Raising Women’s Voices in the Parliament
19 Jul 2017
As I sit in the corner of the conference room, I glance at a number of women of all ages and of different backgrounds patiently listening to a man discussing his findings on women’s representation in politics. All share one goal in mind: To inspire the freedom for women and men to make decisions liberally and without constraint.
There is an enduring problem in Georgia’s mentality regarding women’s presence in the world of politics. In a country that flourishes on innovation and change, it is shocking, offensive even, to learn that women still deal with a level of prejudice hidden amongst both Georgian men and women regarding their will to strive in a political world.
According to a recent research done in 2017 by the United Nations Development Programme (UNDP), the findings showcase similar trains of thoughts from its male and female participants as a similar version of the UNDP study in 2013 – regarding public perception of women in politics – demonstrates politics as being a “dirty” and “rough” playing field that is too intense for women to handle. This proves that the mentality of the public has not developed nor changed, and even women do not have enough faith to believe that a female politician can create a difference.
“There is a lack of consensus of the existence of the problem,” says Maka Meshveliani, who leads the UNDP’s programme “For Gender Equality”.
“Georgia is still a patriarchal country, it is still very much defined by the traditional roles which leave women in the space of home and family, whereas politics is reserved for men”.
As local elections are fast approaching in October 2017, the discussion of women and the political world becomes clearer and more condensed. Allowing a greater participation of women in the elections is becoming a popular topic nowadays and everyone is asking themselves, are we ready for a woman to take command? In the past 20 years, no more than 16% of women have been elected members of parliament in Georgia. This shockingly low number is not bringing Georgia forward but instead is pulling the country back.
The situation is not completely desperate. There has been an optimistic 3% increase in the presence of women in the Parliament of Georgia since 2013. It is a slow and gradual promise that women will become an important figure in Georgian politics.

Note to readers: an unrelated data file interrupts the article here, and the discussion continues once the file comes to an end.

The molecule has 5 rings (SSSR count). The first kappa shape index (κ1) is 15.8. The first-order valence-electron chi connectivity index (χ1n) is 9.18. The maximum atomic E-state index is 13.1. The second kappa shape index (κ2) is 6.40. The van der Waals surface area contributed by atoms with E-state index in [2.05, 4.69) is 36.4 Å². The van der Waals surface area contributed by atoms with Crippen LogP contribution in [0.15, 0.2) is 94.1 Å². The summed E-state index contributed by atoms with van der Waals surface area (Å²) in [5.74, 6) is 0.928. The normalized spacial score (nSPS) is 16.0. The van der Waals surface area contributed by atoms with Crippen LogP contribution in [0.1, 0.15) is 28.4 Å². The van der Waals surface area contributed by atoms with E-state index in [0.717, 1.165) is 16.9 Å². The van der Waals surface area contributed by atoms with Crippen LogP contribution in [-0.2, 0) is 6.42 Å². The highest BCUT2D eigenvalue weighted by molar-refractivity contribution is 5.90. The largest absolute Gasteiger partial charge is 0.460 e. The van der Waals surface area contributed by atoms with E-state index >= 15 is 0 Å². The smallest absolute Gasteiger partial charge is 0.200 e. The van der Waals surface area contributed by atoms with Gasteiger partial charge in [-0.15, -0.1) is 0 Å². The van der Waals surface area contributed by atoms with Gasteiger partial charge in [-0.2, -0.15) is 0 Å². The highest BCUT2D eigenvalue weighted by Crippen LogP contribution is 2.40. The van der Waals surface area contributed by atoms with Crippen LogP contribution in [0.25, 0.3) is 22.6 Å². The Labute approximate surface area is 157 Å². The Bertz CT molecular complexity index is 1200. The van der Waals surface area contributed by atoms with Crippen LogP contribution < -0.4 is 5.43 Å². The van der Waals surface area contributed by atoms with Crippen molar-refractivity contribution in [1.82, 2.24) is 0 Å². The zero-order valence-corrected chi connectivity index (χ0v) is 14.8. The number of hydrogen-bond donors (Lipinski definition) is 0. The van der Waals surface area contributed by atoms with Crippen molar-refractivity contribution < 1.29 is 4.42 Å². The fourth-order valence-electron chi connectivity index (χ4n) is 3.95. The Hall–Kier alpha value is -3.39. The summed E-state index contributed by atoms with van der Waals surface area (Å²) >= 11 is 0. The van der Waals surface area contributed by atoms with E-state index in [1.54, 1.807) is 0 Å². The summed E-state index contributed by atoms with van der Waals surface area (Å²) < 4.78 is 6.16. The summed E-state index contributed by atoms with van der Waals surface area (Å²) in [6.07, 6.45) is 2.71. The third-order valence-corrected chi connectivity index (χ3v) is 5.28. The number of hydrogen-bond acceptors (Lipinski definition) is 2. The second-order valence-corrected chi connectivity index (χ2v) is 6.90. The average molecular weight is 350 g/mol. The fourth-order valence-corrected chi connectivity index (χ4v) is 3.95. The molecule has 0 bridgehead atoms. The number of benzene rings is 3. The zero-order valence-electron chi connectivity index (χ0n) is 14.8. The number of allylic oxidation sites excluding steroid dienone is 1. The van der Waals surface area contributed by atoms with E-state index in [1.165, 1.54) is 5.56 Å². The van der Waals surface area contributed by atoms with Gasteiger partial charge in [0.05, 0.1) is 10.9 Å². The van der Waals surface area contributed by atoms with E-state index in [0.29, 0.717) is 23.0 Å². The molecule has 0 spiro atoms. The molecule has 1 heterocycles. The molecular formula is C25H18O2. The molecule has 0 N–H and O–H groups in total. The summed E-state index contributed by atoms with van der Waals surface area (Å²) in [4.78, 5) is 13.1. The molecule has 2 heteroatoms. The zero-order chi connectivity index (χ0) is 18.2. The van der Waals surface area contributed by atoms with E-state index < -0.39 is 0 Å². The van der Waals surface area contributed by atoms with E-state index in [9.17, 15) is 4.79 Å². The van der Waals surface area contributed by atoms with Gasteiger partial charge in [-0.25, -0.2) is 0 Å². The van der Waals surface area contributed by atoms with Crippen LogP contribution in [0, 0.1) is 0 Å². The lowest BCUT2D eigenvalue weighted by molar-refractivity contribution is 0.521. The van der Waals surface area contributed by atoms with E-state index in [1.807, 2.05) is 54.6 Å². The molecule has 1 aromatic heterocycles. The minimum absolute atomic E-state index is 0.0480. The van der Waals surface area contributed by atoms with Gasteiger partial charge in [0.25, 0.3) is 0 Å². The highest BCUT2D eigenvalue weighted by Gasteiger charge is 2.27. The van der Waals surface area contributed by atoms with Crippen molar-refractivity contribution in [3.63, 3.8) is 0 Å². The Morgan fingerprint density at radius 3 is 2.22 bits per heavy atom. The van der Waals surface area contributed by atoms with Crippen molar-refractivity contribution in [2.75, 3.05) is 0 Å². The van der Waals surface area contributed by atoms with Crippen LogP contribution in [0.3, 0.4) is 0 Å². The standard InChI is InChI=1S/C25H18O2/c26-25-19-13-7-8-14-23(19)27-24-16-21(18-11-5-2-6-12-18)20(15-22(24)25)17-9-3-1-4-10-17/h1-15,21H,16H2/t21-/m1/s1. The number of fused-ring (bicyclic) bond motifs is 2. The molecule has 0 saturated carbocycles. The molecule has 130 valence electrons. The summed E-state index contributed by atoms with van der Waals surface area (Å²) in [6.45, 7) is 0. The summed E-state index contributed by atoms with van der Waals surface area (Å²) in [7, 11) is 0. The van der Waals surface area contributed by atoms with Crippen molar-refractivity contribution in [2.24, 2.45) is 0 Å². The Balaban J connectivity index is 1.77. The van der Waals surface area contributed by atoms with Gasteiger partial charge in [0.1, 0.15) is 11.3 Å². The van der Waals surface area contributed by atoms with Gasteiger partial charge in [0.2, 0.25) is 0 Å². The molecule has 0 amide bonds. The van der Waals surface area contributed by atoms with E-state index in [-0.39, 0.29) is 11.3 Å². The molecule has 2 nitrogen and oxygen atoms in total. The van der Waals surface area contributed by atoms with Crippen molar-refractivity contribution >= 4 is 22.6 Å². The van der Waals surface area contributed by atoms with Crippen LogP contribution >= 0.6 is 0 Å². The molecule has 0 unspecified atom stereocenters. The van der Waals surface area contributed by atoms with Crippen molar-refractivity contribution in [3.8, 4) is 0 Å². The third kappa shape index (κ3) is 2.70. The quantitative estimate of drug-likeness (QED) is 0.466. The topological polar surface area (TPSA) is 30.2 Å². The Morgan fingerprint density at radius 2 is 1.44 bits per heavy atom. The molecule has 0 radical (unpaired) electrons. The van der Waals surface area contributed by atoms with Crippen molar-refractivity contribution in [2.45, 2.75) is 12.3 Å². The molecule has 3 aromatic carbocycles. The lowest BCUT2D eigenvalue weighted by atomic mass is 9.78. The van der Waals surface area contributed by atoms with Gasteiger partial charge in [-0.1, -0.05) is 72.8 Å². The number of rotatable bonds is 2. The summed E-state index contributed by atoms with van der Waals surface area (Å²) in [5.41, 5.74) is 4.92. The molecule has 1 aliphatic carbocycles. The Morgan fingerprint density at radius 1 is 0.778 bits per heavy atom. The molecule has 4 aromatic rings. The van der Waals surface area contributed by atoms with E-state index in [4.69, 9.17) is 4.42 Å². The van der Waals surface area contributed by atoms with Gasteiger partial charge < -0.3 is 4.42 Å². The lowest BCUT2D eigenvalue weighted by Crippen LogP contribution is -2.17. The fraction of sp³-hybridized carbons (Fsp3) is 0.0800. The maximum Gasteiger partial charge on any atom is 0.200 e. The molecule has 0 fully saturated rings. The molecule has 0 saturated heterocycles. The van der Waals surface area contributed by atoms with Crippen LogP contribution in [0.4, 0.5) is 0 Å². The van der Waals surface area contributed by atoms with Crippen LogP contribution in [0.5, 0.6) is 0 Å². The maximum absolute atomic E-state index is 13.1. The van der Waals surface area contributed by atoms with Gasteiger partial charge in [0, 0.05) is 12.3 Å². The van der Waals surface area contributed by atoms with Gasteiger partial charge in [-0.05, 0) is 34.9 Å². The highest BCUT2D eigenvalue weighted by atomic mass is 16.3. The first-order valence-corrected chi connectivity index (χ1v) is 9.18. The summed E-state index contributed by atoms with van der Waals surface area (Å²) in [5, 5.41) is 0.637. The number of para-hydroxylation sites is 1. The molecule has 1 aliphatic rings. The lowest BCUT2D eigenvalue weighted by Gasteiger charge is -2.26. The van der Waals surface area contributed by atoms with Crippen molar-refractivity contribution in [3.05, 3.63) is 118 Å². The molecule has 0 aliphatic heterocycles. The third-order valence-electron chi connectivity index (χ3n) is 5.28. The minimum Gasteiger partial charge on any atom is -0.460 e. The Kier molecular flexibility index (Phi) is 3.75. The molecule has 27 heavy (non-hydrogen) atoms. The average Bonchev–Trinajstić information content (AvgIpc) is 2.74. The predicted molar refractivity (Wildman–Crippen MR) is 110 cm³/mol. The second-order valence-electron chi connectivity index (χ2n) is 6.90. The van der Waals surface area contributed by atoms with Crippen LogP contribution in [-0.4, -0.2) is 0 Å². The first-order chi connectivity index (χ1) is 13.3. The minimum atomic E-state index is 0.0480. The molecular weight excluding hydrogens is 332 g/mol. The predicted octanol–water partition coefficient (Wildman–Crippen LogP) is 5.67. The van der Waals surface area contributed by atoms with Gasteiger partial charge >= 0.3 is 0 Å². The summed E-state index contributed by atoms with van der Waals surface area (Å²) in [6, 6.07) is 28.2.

Sophie Katsarava, MP from Georgian Dream party and Chair of the Parliamentary Committee of Foreign Affairs, has witnessed a number of “cases when women had opportunities but not enough courage to grasp them, whatever the reason may be.” She suggests that women must put the differences and stereotypes aside if “they want to break that wall” and achieve the position they deserve. There is a growing conspiracy that women are scared to enter the political world because of how they may be treated. This fear should be the exact reason why women should fight through it and earn their spot once and for all.
“Everything [decisions and change I make] is an accomplishment, whether it is minor or major,” says Sophie Katsarava.
When I sat down with Tina Bokuchava, MP from United National Movement and member of the Gender Equality Council of the Parliament of Georgia, she made a good point that women “should make [their decisions] based on their conscience rather than on the pressures society exerts on them.”
With that in mind, it is clear to mention that despite these two women’s opposing political views, there is a new wave of politics that puts these differences aside and instead sheds light on the shared perspective that women can cast away the stigma and stereotypes and reach a fulfilling career.
Georgian society has expressed explicitly that there is a need for more women in politics. In fact, 54% of the Georgian citizens are ready to see more women politicians and acknowledge that they would benefit society. If we open our minds to this new collective, women have the possibility of opening doors to untouched issues, particularly social issues regarding education, health, poverty, families and much more. As Tina Bokuchava, MP, says:
"Women should be able to complement to the male dominating field of politics and to the possibility for “conversations to be more inclusive, therefore creating better results.”
Of course, the road is still long and the journey will not be short of obstacles — yet it only takes baby steps to achieve something great.